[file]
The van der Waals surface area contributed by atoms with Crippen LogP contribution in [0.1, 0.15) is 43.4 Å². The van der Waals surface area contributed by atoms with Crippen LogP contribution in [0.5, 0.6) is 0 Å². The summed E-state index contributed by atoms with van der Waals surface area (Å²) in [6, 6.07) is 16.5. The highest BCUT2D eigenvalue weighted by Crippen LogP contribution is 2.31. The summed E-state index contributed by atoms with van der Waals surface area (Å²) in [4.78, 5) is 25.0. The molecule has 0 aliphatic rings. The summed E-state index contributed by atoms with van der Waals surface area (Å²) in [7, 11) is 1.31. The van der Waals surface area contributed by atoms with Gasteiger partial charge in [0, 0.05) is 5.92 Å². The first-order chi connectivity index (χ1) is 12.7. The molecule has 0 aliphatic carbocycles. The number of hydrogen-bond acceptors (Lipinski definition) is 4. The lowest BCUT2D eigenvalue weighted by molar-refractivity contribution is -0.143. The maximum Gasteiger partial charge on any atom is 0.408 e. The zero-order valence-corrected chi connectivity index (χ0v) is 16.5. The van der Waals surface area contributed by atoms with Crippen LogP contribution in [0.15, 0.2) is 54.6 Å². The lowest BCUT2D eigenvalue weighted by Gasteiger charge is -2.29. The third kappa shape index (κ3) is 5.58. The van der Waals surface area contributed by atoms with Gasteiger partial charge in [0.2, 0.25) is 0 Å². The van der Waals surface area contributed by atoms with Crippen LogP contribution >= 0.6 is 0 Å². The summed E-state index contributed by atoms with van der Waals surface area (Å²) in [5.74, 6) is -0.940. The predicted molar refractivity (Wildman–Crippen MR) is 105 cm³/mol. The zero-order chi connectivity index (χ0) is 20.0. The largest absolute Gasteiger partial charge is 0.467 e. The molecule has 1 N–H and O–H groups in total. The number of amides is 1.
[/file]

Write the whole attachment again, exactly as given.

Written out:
The van der Waals surface area contributed by atoms with Crippen LogP contribution in [0.1, 0.15) is 43.4 Å². The van der Waals surface area contributed by atoms with Crippen LogP contribution in [0.5, 0.6) is 0 Å². The summed E-state index contributed by atoms with van der Waals surface area (Å²) in [6, 6.07) is 16.5. The highest BCUT2D eigenvalue weighted by Crippen LogP contribution is 2.31. The summed E-state index contributed by atoms with van der Waals surface area (Å²) in [4.78, 5) is 25.0. The molecule has 0 aliphatic rings. The summed E-state index contributed by atoms with van der Waals surface area (Å²) in [7, 11) is 1.31. The van der Waals surface area contributed by atoms with Gasteiger partial charge in [0, 0.05) is 5.92 Å². The first-order chi connectivity index (χ1) is 12.7. The molecule has 0 aliphatic carbocycles. The number of hydrogen-bond acceptors (Lipinski definition) is 4. The lowest BCUT2D eigenvalue weighted by molar-refractivity contribution is -0.143. The maximum Gasteiger partial charge on any atom is 0.408 e. The zero-order valence-corrected chi connectivity index (χ0v) is 16.5. The van der Waals surface area contributed by atoms with Crippen LogP contribution in [0.15, 0.2) is 54.6 Å². The lowest BCUT2D eigenvalue weighted by Gasteiger charge is -2.29. The third kappa shape index (κ3) is 5.58. The van der Waals surface area contributed by atoms with Gasteiger partial charge in [0.2, 0.25) is 0 Å². The van der Waals surface area contributed by atoms with Crippen LogP contribution >= 0.6 is 0 Å². The summed E-state index contributed by atoms with van der Waals surface area (Å²) in [5.74, 6) is -0.940. The predicted molar refractivity (Wildman–Crippen MR) is 105 cm³/mol. The zero-order chi connectivity index (χ0) is 20.0. The largest absolute Gasteiger partial charge is 0.467 e. The molecule has 1 N–H and O–H groups in total. The number of amides is 1.